This method will notify the browser that a navigation to this URL will happen soon. Make sure that you call warmup() prior to calling this method—this is a must. The most likely URL has to be specified first, and you can send an optional list of other likely URLs (otherLikelyBundles). Lists have to be sorted in a descending order and the optional list may be ignored. A new call to this method will lower the priority of previous calls and can result in URLs not being prefetched. Boolean values inform us whether the operation has been completed successfully.

Custom tabs connection callback

The method for this is as follows:

void CustomTabsCallback.onNavigationEvent (int navigationEvent, Bundle extras)

We have a callback triggered upon each navigation event in the custom tab. The int navigationEvent element is one of the six that defines the state the page is in. Refer to the following code for more information:

//Sent when the tab has started loading a page.
public static final int NAVIGATION_STARTED = 1;
//Sent when the tab has finished loading a page.
public static final int NAVIGATION_FINISHED = 2;
//Sent when the tab couldn't finish loading due to a failure.
public static final int NAVIGATION_FAILED = 3;
//Sent when loading was aborted by a user action.
public static final int NAVIGATION_ABORTED = 4;
//Sent when the tab becomes visible.
public static final int TAB_SHOWN = 5;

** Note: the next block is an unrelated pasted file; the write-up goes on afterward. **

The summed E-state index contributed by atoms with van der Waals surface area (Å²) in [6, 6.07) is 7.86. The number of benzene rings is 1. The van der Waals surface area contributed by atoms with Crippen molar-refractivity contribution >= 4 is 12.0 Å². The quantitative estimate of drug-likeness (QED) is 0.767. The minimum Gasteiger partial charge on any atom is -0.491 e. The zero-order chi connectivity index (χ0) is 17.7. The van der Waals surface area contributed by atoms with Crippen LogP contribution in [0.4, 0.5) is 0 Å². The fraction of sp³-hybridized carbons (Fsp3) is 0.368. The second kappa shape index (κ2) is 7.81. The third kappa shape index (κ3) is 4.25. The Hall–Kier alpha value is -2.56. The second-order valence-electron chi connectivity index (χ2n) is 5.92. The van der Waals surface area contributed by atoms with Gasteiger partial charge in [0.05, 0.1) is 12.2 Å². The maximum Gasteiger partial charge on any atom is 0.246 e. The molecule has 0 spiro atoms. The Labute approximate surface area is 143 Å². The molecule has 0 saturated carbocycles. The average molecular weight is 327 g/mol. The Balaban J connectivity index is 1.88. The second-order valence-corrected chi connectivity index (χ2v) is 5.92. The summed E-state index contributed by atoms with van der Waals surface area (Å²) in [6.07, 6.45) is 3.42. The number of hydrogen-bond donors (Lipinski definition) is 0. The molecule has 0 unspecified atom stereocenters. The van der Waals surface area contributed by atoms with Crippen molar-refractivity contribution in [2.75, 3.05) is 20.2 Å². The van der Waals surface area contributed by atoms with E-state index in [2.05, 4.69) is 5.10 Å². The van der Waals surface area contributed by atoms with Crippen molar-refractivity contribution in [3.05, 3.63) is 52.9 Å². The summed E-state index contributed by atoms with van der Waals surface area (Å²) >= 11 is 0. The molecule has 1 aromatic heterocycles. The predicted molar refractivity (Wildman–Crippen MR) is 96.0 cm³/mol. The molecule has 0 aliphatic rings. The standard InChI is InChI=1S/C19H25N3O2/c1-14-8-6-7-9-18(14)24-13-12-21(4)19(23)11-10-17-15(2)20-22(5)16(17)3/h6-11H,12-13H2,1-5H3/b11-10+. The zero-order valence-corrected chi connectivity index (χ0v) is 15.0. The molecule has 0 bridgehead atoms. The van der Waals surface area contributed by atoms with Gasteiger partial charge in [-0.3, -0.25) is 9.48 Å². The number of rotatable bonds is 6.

//Sent when the tab becomes hidden.
public static final int TAB_HIDDEN = 6;
private static class NavigationCallback extends CustomTabsCallback {
 public void onNavigationEvent(int navigationEvent, Bundle  extras) {
 Log.i(TAG, "onNavigationEvent: Code = " + navigationEvent);


In this article, we learned about a newly added feature, Chrome custom tabs, which allows us to embed web content into our application and modify the UI. Chrome custom tabs allow us to provide a fuller, faster in-app web experience for our users. We use the Chrome engine under the hood, which allows faster loading than regular WebViews or loading the entire Chrome (or another browser) application.

We saw that we can preload pages in the background, making it appear as if our data is blazing fast. We can customize the look and feel of our Chrome tab so that it matches our app. Among the changes we saw were the toolbar color, transition animations, and even the addition of custom actions to the toolbar.

Custom tabs also benefit from Chrome features such as saved passwords, autofill, tap to search, and sync; these are all available within a custom tab. For developers, integration is quite easy and requires only a few extra lines of code in the basic level. The support library helps with more complex integration, if required.

This is a Chrome feature, which means you get it on any Android device where the latest versions of Chrome are installed. Remember that the Chrome custom tab support library changes with new features and fixes, which is the same as other support libraries, so please update your version and make sure that you use the latest API to avoid any issues.

To learn more about Chrome custom tabs and Android 6, refer to the following books:

Resources for Article:

Further resources on this subject: